Here, responsibility for the right bank (where we are currently walking) is handed over to Surrey and, by the time we cross over to the left bank at Staines, Middlesex has taken over from Buckinghamshire. The Ceremonial County of Surrey is the 12th most populous and also the most wealthy. It was conquered by the Saxons in the 5th and 6th centuries. Today, they say, it is ruled by 4×4’s. We now play ping pong between Surrey and Middlesex all the way into London, crossing back into Surrey by way of a ferry at Shepperton, back to Middlesex at Hampton, and to Surrey at Richmond. From Richmond you have choice of left or right bank. Or, rather, Middlesex or Surrey?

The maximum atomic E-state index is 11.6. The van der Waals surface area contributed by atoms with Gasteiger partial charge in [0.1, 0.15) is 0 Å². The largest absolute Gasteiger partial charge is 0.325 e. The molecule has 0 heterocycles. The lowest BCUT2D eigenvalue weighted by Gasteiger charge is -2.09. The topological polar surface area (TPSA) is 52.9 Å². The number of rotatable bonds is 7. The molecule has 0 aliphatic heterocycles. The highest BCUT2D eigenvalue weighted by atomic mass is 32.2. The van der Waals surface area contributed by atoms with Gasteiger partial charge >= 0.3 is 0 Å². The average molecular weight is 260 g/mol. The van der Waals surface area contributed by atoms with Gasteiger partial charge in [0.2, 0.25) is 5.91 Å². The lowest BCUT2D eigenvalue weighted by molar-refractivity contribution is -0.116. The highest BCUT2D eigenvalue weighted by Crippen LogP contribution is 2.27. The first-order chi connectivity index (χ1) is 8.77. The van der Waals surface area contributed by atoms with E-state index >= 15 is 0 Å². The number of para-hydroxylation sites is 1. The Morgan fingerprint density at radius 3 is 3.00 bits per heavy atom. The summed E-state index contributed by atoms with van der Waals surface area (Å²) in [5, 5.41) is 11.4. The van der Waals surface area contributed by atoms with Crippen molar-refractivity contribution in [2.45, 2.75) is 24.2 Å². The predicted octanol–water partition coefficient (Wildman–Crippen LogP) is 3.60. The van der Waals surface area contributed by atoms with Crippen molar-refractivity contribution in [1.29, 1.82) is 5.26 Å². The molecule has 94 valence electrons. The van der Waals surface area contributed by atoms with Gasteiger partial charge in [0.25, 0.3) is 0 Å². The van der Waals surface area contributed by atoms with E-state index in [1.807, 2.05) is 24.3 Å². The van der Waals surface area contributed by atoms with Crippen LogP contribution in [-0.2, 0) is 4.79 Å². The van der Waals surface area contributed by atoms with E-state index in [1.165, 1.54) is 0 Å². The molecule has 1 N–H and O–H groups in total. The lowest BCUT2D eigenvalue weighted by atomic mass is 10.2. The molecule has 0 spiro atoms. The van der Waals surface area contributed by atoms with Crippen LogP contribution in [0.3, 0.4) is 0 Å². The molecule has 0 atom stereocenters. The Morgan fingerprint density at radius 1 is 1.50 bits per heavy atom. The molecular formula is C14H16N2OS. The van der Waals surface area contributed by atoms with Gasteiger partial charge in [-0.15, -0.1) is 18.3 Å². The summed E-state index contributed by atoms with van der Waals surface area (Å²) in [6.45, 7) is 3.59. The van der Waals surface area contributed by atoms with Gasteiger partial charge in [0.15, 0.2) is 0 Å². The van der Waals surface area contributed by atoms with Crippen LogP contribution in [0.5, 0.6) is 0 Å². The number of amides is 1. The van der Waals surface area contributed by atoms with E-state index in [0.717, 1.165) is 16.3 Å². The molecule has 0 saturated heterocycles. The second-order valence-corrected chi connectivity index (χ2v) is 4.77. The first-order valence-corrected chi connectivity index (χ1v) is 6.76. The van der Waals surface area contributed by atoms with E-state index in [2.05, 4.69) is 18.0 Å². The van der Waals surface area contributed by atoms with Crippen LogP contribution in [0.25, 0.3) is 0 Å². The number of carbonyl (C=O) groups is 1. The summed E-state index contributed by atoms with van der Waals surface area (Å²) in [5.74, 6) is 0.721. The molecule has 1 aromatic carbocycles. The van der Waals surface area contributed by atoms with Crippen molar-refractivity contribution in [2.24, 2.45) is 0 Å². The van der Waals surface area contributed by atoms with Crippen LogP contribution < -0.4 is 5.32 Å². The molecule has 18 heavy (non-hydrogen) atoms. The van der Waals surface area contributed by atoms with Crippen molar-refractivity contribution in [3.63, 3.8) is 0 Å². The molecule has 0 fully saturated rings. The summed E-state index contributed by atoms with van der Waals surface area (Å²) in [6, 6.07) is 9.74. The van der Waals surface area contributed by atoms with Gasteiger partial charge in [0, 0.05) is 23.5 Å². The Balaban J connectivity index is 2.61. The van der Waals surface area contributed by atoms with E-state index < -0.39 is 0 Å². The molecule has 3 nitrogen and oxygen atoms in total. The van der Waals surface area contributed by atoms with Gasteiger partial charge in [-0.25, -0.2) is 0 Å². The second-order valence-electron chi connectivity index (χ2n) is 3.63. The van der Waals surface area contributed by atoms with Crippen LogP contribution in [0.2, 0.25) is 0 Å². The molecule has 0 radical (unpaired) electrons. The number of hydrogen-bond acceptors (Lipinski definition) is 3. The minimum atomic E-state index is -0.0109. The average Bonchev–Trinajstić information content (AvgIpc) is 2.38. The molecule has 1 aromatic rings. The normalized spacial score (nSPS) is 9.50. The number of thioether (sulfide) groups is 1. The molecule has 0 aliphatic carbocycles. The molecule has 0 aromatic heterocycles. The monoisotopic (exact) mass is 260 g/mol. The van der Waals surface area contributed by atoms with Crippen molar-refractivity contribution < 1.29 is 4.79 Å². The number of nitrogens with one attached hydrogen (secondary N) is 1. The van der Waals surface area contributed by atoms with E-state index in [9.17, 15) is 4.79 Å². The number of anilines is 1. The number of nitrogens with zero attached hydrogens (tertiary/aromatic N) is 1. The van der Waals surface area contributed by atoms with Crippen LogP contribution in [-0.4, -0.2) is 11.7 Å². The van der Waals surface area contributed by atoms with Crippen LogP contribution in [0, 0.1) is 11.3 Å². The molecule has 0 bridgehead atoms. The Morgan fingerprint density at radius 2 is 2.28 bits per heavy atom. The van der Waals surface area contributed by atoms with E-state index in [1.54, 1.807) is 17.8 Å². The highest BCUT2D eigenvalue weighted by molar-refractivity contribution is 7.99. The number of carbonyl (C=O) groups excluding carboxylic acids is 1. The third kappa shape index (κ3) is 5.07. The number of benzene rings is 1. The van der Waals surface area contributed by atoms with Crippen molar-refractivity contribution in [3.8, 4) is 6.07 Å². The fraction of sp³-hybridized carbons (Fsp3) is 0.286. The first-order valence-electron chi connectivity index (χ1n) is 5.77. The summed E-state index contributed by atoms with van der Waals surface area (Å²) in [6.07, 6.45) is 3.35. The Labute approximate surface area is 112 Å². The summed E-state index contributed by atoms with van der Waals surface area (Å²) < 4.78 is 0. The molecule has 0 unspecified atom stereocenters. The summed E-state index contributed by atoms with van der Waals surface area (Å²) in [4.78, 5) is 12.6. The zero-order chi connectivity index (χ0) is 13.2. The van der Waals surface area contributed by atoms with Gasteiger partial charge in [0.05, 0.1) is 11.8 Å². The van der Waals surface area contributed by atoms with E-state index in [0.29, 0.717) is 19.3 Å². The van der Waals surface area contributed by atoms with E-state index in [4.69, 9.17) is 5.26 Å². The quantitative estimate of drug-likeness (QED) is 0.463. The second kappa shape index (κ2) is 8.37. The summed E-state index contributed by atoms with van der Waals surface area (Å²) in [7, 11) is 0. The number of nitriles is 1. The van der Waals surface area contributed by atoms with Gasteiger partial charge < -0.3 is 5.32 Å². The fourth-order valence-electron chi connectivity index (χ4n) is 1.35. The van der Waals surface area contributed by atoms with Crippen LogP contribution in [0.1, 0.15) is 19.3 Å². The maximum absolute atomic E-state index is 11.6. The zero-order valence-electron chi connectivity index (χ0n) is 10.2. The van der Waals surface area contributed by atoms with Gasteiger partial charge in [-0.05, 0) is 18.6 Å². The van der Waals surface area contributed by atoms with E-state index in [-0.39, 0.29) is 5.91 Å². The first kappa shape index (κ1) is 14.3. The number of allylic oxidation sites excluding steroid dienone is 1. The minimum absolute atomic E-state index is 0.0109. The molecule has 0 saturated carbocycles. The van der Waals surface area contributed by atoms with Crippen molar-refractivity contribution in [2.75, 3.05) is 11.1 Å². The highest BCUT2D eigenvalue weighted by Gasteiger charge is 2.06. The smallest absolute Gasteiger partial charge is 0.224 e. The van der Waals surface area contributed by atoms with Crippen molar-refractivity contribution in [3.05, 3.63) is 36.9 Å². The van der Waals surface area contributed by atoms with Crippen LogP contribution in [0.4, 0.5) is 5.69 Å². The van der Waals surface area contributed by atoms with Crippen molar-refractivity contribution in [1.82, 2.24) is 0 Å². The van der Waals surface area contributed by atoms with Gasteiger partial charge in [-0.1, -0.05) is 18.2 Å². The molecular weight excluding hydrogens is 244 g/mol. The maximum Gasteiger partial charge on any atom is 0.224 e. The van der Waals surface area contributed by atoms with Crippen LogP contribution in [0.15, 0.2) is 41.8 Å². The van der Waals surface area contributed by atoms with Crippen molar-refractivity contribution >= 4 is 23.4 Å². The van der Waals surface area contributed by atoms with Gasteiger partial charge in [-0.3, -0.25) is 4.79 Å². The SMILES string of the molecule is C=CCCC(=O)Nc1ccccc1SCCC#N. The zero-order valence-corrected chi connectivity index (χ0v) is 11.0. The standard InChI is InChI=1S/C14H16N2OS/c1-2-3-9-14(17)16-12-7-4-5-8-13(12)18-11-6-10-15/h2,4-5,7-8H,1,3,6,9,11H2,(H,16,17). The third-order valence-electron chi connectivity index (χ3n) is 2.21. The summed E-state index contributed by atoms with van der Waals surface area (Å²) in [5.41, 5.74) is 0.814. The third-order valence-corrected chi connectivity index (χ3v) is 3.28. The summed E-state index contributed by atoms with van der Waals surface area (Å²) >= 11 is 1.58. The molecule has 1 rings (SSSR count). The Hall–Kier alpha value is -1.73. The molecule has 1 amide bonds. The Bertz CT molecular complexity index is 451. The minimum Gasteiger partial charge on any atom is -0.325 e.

Surrey terminates at Greenland Dock between Tower Bridge and Greenwich. Nearby Surrey Quays is a clue! It therefore includes some of the most deprived parts of south London, not fitting with our current day image of stockbroker Surrey.
Kent is now our county on the right bank and, from Greenwich, we have no left bank option. This makes our eighth and final county – although we can admire the view of Essex across the water anywhere downstream from Greenwich Peninsula. Kent is the 9th largest county and became a kingdom in the 6th century, its capital being Canterbury, Cant and Kent being interchangeable. Our Path finishes at the Thames Barrier. But, as the song goes, the mighty river rolls on into the North Sea, separating Kent and Essex at all times.